The 2016 Marlins infield will boast, defensively, an above average third baseman in Martin Prado, a Gold Glove finalist in Adeiny Hechavarria, and a Gold Glove winner in Dee Gordon. Manning the corners in the outfield are former Gold Glove winner Christian Yelich and former Gold Glove finalist Giancarlo Stanton. Inbetween them will be Marcell Ozuna, who despite playing below expectations last season, has played Gold Glove caliber defense in the past, and who may be motivated to showcase himself going forward. By any measure, that is a fantastic group of defensive players.

Of course, virtually every defense has it's weak link(s), and the Marlins are no exception. Enter J.T. Realmuto and Justin Bour. As far as weak links go, though, you could do worse.

Neil Weinberg of Fangraphs posted an excellent article which I highly recommend concerning catcher defense and the problems with evaluating catchers based solely on particular aspects of their game. To sum up, Neil found that J.T. Realmuto was a below average blocker and among the worst framers in the game, but...he was the best at throwing out runners, with the fastest "pop time" in the game. From Neil:

"Realmuto’s average pop time was 1.867 seconds (the league average was 1.975). To put that in perspective, Realmuto’s average pop time was faster than 84% of all throws to second base. He had five of the best 11 throws, seven of the best 25, 12 of the best 45, and 16 of the best 93 in 2015. He only made four throws slower than 1.941 seconds."

That, coupled with Realmuto's minor league performance and the fact that he'll be in his second season, gives hope to the idea that he may be at least a league average catcher going forward, defensively.

Then we get to Justin Bour. Despite his good offensive output last season, he only clocked in with a fWAR of +.3, largely held down because of a -12.9 defensive WAR contribution to the overall number. DRS had him seven runs below the league average, which put him above only Ryan Howard and Pedro Alvarez. He was, in short, not great, but once again there is reason for optimism. He logged the least amount of innings among all qualified 1st basemen; like Realmuto, it was his first full season, and he may improve by further working with Perry Hill. Even if he doesn't however, if you want a defensive downgrade anywhere it is at first base, where limitations in glovework and range can be muffled somewhat by the decreased opportunities at balls in play. The Marlins would be far from the only team playing their worst defensive player at 1st base this season. Playing Bour regularly may keep them from being the absolute best, but it shouldn't keep them from being one of the best.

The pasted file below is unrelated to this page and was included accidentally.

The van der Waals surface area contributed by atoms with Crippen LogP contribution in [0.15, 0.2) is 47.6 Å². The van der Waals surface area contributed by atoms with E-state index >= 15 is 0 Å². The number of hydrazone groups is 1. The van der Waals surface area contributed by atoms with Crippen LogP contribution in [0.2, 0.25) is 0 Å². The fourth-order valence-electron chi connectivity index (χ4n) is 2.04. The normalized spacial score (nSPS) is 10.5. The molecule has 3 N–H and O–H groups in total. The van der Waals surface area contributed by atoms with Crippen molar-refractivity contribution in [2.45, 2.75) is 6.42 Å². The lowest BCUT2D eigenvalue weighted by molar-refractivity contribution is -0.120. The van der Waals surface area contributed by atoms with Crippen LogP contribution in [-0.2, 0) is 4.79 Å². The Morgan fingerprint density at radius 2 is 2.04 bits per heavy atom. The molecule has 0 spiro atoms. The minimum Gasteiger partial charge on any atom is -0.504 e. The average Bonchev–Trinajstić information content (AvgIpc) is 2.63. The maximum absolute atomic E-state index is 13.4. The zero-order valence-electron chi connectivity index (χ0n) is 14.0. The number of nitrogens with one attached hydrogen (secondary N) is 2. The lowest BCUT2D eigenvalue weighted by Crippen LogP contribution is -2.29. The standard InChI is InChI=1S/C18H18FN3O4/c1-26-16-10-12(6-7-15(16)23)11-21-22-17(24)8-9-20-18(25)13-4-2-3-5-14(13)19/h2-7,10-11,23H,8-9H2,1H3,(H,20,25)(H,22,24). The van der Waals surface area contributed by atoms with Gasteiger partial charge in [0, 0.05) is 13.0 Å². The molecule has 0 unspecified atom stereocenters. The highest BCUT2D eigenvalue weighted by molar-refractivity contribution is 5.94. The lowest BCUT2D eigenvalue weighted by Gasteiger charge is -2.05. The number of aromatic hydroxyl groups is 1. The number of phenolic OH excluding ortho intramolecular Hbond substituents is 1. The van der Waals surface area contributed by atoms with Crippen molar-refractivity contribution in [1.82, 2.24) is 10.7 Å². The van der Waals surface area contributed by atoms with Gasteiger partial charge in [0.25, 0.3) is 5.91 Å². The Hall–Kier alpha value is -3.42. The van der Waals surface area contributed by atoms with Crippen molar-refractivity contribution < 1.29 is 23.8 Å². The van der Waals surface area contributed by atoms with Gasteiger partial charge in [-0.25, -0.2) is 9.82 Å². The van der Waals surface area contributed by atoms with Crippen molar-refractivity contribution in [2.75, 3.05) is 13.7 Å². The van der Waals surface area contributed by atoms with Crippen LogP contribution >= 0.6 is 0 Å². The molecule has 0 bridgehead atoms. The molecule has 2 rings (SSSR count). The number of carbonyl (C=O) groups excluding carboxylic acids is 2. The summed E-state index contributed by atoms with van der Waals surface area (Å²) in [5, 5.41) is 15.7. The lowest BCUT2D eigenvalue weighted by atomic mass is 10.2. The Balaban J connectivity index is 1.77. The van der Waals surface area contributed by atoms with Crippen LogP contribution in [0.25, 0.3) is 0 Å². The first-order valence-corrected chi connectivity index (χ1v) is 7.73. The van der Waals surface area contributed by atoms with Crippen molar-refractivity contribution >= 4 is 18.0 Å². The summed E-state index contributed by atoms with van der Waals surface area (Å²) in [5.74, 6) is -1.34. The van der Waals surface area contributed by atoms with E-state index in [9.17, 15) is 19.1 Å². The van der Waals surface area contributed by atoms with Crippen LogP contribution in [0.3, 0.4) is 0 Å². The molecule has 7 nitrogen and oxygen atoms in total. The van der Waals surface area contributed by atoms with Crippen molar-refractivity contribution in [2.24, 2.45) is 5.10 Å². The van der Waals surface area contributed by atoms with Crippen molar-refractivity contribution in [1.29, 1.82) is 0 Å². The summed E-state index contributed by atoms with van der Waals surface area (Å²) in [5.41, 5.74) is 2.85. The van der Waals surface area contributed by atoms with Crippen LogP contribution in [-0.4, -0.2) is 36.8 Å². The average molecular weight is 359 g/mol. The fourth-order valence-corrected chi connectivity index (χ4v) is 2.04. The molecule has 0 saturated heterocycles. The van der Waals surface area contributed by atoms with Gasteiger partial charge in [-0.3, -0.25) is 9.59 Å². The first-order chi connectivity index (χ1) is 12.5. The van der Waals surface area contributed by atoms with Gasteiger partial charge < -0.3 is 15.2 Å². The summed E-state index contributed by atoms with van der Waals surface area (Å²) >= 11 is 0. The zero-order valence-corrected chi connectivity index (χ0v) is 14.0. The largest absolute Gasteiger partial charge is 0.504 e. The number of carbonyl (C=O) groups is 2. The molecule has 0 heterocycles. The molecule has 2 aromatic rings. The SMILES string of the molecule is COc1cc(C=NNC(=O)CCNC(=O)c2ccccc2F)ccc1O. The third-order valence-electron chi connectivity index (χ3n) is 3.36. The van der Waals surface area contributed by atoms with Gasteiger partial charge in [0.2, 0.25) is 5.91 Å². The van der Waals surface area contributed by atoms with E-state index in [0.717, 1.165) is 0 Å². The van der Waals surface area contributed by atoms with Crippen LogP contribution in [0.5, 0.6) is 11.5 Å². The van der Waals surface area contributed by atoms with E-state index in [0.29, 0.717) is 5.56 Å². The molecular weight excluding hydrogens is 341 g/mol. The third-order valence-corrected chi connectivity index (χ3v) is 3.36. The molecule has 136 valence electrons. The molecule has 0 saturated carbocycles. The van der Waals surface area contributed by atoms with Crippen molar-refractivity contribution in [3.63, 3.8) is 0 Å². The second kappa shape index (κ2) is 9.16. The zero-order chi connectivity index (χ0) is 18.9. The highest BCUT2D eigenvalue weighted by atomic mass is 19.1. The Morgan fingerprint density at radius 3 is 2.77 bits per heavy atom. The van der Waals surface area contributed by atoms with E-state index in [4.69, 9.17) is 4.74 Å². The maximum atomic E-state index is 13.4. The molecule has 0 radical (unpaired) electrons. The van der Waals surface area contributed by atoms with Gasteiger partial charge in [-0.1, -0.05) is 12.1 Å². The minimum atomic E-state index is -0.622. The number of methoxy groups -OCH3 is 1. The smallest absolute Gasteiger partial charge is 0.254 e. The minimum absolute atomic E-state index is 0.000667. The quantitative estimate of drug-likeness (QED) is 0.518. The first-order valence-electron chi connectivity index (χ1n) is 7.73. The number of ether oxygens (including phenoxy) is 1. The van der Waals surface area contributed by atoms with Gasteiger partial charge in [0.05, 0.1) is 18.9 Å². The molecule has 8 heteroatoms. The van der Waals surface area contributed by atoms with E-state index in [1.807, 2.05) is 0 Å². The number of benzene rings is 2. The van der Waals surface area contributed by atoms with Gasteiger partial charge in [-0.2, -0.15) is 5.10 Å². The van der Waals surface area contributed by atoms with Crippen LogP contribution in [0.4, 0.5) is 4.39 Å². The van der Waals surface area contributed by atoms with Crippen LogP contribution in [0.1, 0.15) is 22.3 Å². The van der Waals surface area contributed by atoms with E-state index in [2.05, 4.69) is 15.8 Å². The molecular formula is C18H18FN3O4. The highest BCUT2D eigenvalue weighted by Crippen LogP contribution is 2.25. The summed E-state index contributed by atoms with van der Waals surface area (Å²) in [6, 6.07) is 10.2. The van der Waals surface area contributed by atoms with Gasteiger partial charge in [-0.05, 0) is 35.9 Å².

Injury and disastrous performance will always be looming factors, and the Fish may not be one of the more heralded teams in the sport at the moment, but it would be a significant upset if the Miami Marlins weren't recognized in 2016 as one of the top defenses in all of baseball.